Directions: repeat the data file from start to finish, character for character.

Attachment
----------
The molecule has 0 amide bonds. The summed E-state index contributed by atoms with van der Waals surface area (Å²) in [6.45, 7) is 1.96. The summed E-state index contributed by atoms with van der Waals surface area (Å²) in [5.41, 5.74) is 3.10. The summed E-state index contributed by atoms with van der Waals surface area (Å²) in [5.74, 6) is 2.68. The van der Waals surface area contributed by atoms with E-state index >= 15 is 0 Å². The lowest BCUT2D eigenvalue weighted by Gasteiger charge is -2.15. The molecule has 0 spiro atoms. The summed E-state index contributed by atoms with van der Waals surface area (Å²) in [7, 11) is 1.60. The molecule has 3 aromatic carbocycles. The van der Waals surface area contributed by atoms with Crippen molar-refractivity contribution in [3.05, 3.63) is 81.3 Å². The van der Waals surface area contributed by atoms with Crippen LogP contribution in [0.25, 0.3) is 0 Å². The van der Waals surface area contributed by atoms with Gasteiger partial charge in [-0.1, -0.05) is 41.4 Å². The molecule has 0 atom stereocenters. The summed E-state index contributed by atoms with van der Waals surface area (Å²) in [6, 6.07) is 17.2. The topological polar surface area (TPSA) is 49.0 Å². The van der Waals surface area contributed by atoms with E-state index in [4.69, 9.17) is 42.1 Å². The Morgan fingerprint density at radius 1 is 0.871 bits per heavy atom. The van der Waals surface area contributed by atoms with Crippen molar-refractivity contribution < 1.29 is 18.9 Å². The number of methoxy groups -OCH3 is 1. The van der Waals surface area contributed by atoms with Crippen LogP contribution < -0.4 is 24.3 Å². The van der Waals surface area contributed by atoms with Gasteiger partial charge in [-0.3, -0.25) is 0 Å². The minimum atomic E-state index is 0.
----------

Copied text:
The molecule has 0 amide bonds. The summed E-state index contributed by atoms with van der Waals surface area (Å²) in [6.45, 7) is 1.96. The summed E-state index contributed by atoms with van der Waals surface area (Å²) in [5.41, 5.74) is 3.10. The summed E-state index contributed by atoms with van der Waals surface area (Å²) in [5.74, 6) is 2.68. The van der Waals surface area contributed by atoms with E-state index >= 15 is 0 Å². The lowest BCUT2D eigenvalue weighted by Gasteiger charge is -2.15. The molecule has 0 spiro atoms. The summed E-state index contributed by atoms with van der Waals surface area (Å²) in [7, 11) is 1.60. The molecule has 3 aromatic carbocycles. The van der Waals surface area contributed by atoms with Crippen molar-refractivity contribution in [3.05, 3.63) is 81.3 Å². The van der Waals surface area contributed by atoms with Crippen LogP contribution in [0.25, 0.3) is 0 Å². The van der Waals surface area contributed by atoms with Gasteiger partial charge in [-0.1, -0.05) is 41.4 Å². The molecule has 0 atom stereocenters. The summed E-state index contributed by atoms with van der Waals surface area (Å²) in [6, 6.07) is 17.2. The topological polar surface area (TPSA) is 49.0 Å². The van der Waals surface area contributed by atoms with E-state index in [4.69, 9.17) is 42.1 Å². The Morgan fingerprint density at radius 1 is 0.871 bits per heavy atom. The van der Waals surface area contributed by atoms with Crippen molar-refractivity contribution < 1.29 is 18.9 Å². The number of methoxy groups -OCH3 is 1. The van der Waals surface area contributed by atoms with Crippen LogP contribution < -0.4 is 24.3 Å². The van der Waals surface area contributed by atoms with Gasteiger partial charge in [-0.3, -0.25) is 0 Å². The minimum atomic E-state index is 0.